• Lives and Loves of a She-Devil: The title character spends most of the show as an ugly and overweight six-foot woman, then has magic surgery to turn her into the exact double of the (now dead) much shorter and very beautiful woman her husband had an affair with, with the result that her husband goes mad.
  • The second season of Lois & Clark opens with a blonde bombshell being prepped for cosmetic surgery to make herself look like Lois Lane. The imposter races around town, blackening Lois' name and giving disparaging public statements against Superman, until the pair finally get into a Cat Fight in an alleyway.
  • Midsomer Murders: One character is thought to have been killed in a car crash in Norway. He survived and had major surgery before returning to England as a Norwegian citizen (he has no scars), but is still identified by his laugh (well, a woman asks if she knows him because she remembered the laugh, but couldn't place it).
  • Mimpi Metropolitan: When Ada Azab Dalam Cerita's director fires Juna and has Juna's character recasted after Juna turned up late for shooting, he tells Juna that he can easily explain the actor change by saying the recasted character has received a plastic surgery.
  • The New Adventures of Beans Baxter: In the episode "There's No Place Like Omsk", Beans hides a Russian defector, who via one plastic surgery session, looks exactly like Miss Universe Shawn Weatherly.
  • The New Avengers: Used by the bad guys in "Faces" to create doubles used in their Kill and Replace scheme.
  • One Life to Live:
    • When James DePaiva wanted to leave the show, his character, Max Holden, was severely burned in a car accident, paving the way for a recast. Unfortunately, the recast went over like a lead balloon, so TPTB brought back DePaiva with absolutely no explanation for the discrepancy. The show even lampshades this with his first line upon reappearing:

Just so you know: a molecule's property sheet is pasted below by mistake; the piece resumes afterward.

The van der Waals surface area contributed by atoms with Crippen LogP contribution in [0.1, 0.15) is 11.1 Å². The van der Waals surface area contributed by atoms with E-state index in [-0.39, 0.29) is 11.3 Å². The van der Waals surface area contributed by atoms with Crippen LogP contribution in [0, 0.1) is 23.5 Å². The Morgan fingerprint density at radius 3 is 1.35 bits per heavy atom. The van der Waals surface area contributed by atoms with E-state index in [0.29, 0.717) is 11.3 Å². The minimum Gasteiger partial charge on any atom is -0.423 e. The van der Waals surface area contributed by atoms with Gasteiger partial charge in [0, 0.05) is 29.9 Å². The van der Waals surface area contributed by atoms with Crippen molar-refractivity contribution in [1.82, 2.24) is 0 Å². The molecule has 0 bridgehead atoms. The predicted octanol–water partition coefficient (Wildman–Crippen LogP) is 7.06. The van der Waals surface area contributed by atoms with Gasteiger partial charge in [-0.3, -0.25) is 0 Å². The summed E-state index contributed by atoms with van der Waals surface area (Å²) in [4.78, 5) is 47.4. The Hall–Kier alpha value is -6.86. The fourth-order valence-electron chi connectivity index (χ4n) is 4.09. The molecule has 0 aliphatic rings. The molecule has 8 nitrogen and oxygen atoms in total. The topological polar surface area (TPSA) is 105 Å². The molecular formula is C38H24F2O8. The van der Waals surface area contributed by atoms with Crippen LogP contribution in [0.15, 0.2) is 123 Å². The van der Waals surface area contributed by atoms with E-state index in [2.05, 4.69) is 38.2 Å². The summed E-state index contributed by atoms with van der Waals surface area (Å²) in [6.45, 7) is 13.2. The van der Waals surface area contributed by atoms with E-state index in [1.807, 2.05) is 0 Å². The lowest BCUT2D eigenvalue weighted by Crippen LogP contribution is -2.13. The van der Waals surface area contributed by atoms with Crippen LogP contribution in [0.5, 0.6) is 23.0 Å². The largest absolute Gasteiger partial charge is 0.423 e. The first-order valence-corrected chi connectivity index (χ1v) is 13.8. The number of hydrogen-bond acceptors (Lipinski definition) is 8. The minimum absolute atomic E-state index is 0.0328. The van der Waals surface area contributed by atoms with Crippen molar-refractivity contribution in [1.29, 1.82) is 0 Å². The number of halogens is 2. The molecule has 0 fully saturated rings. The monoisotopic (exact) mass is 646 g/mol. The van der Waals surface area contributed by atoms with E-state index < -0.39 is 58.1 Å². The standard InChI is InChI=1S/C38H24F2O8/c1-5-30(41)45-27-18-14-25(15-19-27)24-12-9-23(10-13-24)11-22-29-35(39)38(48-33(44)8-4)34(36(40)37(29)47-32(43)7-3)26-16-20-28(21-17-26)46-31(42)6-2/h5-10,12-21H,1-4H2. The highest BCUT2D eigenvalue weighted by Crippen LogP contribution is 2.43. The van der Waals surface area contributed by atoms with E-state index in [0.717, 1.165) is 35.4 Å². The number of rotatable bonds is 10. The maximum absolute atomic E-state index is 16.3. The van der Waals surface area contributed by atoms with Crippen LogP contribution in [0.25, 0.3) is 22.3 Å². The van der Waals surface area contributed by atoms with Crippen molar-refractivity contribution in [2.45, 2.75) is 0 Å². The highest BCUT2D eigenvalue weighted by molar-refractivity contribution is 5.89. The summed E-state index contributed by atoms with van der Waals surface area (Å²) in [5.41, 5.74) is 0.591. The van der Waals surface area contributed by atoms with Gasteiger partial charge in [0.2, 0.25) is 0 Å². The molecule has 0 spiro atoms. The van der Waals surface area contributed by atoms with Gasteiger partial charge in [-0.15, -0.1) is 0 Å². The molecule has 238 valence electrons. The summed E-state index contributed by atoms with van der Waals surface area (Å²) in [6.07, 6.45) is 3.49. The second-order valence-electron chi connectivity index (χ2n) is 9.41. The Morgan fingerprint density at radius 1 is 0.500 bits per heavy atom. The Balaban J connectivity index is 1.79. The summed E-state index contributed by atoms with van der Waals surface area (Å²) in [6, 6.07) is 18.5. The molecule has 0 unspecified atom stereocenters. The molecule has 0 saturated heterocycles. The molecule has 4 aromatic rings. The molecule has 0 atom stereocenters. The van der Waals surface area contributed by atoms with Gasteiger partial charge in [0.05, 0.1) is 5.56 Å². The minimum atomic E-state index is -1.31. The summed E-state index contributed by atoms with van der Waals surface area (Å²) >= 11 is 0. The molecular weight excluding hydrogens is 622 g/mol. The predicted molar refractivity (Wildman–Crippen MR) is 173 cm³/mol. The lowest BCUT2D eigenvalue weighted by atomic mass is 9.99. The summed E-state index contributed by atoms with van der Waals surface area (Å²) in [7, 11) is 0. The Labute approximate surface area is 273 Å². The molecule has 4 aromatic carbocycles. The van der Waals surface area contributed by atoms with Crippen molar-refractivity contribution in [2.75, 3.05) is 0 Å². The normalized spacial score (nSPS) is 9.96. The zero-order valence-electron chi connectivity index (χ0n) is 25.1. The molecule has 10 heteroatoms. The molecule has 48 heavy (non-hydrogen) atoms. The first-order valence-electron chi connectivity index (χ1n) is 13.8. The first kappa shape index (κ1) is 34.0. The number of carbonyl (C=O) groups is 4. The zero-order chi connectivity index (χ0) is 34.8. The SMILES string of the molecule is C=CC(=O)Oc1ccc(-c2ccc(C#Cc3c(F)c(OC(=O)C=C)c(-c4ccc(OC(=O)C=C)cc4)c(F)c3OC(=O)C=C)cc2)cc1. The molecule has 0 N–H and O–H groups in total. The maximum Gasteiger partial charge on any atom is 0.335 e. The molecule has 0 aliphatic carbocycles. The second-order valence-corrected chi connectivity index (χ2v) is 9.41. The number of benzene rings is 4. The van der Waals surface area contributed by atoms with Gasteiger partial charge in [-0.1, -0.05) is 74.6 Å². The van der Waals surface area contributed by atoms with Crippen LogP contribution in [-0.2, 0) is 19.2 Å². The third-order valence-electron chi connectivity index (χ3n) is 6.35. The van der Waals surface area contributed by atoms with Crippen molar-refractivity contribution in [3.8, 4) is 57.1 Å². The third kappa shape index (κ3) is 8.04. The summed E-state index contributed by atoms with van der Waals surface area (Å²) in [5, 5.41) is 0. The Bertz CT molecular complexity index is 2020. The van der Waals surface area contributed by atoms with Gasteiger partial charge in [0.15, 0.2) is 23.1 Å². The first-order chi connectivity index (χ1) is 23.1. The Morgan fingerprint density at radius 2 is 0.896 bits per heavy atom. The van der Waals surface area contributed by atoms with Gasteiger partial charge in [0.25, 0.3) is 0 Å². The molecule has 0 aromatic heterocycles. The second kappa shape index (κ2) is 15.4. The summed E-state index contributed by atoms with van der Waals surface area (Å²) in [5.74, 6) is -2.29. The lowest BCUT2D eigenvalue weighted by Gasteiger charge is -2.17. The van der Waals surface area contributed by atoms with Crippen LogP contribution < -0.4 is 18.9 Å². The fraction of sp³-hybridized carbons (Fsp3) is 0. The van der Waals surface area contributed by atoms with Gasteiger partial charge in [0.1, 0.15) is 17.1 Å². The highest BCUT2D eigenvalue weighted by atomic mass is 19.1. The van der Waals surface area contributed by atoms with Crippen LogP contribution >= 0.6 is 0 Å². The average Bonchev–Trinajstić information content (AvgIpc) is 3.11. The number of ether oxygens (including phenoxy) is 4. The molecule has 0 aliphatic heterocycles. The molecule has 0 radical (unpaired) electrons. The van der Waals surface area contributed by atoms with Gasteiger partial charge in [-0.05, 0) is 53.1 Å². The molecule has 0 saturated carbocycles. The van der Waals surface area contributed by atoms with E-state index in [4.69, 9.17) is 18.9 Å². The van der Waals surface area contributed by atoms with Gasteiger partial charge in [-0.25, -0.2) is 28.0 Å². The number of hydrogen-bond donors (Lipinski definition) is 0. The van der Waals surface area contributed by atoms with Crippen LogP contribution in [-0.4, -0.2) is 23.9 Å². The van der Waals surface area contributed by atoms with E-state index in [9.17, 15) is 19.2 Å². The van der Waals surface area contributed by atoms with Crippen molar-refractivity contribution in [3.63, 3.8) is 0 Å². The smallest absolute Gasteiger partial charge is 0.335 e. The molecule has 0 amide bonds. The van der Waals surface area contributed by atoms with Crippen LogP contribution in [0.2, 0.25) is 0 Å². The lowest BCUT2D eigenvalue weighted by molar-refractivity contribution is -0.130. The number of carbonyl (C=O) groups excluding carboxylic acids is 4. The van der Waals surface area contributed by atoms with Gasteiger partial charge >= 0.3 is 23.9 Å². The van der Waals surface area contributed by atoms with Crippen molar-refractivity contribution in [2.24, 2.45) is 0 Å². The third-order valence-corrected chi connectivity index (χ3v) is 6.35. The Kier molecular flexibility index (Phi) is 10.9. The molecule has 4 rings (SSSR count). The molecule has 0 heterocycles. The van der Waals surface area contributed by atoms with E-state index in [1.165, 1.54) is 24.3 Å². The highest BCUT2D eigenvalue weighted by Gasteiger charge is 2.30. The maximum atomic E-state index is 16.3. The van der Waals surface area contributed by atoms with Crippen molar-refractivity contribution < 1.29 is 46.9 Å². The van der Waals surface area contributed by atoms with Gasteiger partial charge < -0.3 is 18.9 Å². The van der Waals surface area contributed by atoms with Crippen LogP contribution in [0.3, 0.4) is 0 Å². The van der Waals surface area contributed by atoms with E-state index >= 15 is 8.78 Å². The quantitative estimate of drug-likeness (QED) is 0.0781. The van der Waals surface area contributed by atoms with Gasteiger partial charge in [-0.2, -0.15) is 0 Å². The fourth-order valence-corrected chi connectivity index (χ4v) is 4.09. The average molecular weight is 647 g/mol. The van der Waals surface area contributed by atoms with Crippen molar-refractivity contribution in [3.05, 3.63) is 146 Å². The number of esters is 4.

"I feel like my old self again!"
    • Todd Manning was played by Roger Howarth until 2003. When his character is severely beaten and left for dead, he returns to town several months under a new identity, now played by Trevor St. John.
  • Raised by Wolves (2020): Two atheist rebels, Caleb and Mary, discover identity cards for two high-ranking Mithraic officers and a medical android. They convince the android to alter their features so that they can assume the identities of the Mithraics, fooling even their child.
  • Shakespeare & Hathaway - Private Investigators: The killer in "O Brave New World", combined with extreme weight loss.
  • Smallville:
    • Morgan Edge was originally played by Rutger Hauer, but when they wanted to bring the character back, Hauer wasn't available, so they said that Edge had gone into hiding and undergone plastic surgery. He was played by Rutger's pal Patrick Bergin. In the commentary, the producers complained about having to go "back to the plastic surgery well" because of the original actor's unavailability. At least Edge is rich enough to afford the very best. Not that it stopped Lex Luthor from figuring out who he was. "You can change your face, your hair, your voice... but not your DNA. You still sweat the same."
    • In another episode, "Façade", plastic surgery is used to turn an ugly girl hot — but this being Smallville, Kryptonite is used in the procedure, giving her the ability to give people life-threatening illusions.
  • Star Trek:
    • By the time of the setting, the art of magic plastic surgery has been perfected. It doesn't matter what species it is. If it has two legs, two arms, and one head, doctors can make any species look like any other, though this is usually done by adding pointed ears, weird forehead bumps, etc., to the same actors. Sometimes it can be implausibly perfect even allowing for futuristic technology.